Monday, March 23, 2009

Is Encylopedia Britannica a Wikipedia Wannabe?

Do you think Encyclopedia Britannica can do what Wikipedia has done? I guess they are going to try, but I admit, I am a bit skeptical. When I first skimmed over a post in the AppScout blog, I was intrigued, even a little excited. I thought this was a great idea, for EB to adapt to a new way of learning and free information – very altruistic of them, in fact. But, then, I started to think about it and read some of the comments made on the post, especially the ones made by Tom from Britannica. I love that there is always another side to “things.” And, there is absolutely another side to this thing.

From what I can understand EB has created an online version to which users/readers can contribute. When folks make contributions, the EB staff will review that information and, I guess, regurgitate it online. Essentially, you submit what you have to offer, and they decide if it is worthy and correct – they edit it. At least I think I get the process, according to Tom from Britannica. Again, it sounds great to me at first, but the more I think about it, I’m a little disappointed by what they are offering. If I feel I am expert enough to contribute to a page or topic, do I really want them editing my contribution? What if they missed my point? Will they ask ME if what they are publishing is in line with my thoughts – true? How is this really a contribution from me if they make all the decisions?

And another thing . . . I don’t believe EB is free. That’s not very “Wikipedia like.” What’s wrong with EB just being EB? How financially necessary is it for them to compete with Wikipedia? Hang on . . . Who thinks it is totally bizarre that I am suggesting Encyclopedia Britannica is competing with Wikispaces out of financial desperation?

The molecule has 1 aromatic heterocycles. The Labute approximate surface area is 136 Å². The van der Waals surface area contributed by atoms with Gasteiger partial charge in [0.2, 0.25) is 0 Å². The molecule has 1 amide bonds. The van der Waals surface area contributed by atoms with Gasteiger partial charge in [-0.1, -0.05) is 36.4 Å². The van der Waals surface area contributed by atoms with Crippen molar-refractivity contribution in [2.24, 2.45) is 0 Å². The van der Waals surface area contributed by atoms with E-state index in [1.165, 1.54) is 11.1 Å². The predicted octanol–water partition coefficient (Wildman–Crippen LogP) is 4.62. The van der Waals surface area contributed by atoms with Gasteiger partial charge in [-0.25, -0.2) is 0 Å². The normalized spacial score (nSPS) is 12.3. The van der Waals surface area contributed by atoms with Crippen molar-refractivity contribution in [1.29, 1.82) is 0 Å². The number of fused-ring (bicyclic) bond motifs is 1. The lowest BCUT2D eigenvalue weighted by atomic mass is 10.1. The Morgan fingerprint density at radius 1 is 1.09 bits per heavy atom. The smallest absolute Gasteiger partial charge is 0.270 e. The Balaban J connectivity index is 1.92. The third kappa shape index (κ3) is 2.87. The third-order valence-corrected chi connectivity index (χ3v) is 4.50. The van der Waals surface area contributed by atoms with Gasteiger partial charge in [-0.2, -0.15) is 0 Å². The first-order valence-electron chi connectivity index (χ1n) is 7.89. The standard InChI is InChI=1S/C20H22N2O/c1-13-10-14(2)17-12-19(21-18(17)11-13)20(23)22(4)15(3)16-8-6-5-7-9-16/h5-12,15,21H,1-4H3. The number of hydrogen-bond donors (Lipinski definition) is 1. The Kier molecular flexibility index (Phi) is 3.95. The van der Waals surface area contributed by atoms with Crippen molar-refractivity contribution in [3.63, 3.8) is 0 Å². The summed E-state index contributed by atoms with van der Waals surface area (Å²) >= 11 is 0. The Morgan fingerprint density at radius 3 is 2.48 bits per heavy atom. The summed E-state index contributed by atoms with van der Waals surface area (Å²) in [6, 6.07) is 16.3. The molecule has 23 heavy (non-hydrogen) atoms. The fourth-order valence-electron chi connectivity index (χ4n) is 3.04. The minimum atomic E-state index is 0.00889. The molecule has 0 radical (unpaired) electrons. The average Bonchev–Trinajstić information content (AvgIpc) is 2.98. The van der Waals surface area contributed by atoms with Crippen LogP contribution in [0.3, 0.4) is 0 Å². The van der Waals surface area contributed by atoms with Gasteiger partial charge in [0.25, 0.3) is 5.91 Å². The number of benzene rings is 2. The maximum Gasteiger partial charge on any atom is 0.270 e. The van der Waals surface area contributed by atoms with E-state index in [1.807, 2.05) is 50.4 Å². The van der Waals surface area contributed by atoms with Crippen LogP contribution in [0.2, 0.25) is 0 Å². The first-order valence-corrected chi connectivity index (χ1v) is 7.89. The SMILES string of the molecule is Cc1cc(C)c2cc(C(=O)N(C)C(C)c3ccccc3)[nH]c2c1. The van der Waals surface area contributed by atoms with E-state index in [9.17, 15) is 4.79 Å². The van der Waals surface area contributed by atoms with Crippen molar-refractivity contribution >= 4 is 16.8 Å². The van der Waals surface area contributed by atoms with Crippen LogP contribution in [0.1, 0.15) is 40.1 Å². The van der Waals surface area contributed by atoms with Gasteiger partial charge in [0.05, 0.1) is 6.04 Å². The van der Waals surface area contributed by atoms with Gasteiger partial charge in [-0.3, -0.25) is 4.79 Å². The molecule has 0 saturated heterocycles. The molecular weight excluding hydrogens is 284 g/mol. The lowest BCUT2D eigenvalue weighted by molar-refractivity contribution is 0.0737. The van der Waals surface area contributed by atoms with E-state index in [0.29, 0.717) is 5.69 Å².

So, what do you think? Will EB’s answer to Wikispaces keep them relevant?

Just sayin’
Lee Anne

1 comment:

Dana Sterling said...

I think Britannica was completely blindsided by the success of Wikipedia. I think they, like all types of content providers who are used to charging big bucks for what they publish, are struggling to remain profitable in this era of free information on the web.

What we've traded away for all this free access, of course, is verifiability and the professional gatekeepers that used to control content, like editors and journalists.

Wikipedia and other places in the Web 2.0 world are developing new, bottom-up ways of verifying the information they provide and making it reliable and high-quality, but as a former journalist this part of the issue is really interesting to me and it's hard to find people who are talking about it meaningfully instead of bemoaning the changes.

Check out Clay Shirky's blog on my links list if you haven't already. He writes about the impact of free information. Wired magazine also has done a good job of covering this.